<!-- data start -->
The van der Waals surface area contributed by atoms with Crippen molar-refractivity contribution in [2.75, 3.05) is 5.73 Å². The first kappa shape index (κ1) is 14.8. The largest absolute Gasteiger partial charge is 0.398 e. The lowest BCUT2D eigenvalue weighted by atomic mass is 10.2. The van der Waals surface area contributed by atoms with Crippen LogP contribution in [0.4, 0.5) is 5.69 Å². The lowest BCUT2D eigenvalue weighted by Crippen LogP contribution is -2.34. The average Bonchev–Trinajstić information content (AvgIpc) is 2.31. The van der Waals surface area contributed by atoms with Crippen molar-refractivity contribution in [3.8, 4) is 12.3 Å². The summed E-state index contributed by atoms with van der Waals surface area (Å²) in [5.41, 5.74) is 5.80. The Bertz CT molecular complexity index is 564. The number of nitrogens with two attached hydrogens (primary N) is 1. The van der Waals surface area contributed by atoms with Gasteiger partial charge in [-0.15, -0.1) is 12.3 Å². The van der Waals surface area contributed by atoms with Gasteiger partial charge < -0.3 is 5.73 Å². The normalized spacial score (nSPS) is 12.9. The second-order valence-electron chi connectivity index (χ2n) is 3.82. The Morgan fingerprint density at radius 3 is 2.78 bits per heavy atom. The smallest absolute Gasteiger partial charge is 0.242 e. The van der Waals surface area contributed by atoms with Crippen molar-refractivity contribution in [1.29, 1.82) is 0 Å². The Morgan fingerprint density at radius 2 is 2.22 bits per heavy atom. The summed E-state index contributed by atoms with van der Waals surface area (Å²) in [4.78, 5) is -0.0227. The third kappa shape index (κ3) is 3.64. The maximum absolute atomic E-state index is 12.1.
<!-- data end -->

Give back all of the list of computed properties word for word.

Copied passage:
The van der Waals surface area contributed by atoms with Crippen molar-refractivity contribution in [2.75, 3.05) is 5.73 Å². The first kappa shape index (κ1) is 14.8. The largest absolute Gasteiger partial charge is 0.398 e. The lowest BCUT2D eigenvalue weighted by atomic mass is 10.2. The van der Waals surface area contributed by atoms with Crippen LogP contribution in [0.4, 0.5) is 5.69 Å². The lowest BCUT2D eigenvalue weighted by Crippen LogP contribution is -2.34. The average Bonchev–Trinajstić information content (AvgIpc) is 2.31. The van der Waals surface area contributed by atoms with Crippen molar-refractivity contribution in [3.8, 4) is 12.3 Å². The summed E-state index contributed by atoms with van der Waals surface area (Å²) in [5.41, 5.74) is 5.80. The Bertz CT molecular complexity index is 564. The number of nitrogens with two attached hydrogens (primary N) is 1. The van der Waals surface area contributed by atoms with Gasteiger partial charge in [-0.15, -0.1) is 12.3 Å². The van der Waals surface area contributed by atoms with Gasteiger partial charge < -0.3 is 5.73 Å². The normalized spacial score (nSPS) is 12.9. The second-order valence-electron chi connectivity index (χ2n) is 3.82. The Morgan fingerprint density at radius 3 is 2.78 bits per heavy atom. The smallest absolute Gasteiger partial charge is 0.242 e. The van der Waals surface area contributed by atoms with Crippen molar-refractivity contribution in [1.29, 1.82) is 0 Å². The Morgan fingerprint density at radius 2 is 2.22 bits per heavy atom. The summed E-state index contributed by atoms with van der Waals surface area (Å²) in [4.78, 5) is -0.0227. The third kappa shape index (κ3) is 3.64. The maximum absolute atomic E-state index is 12.1.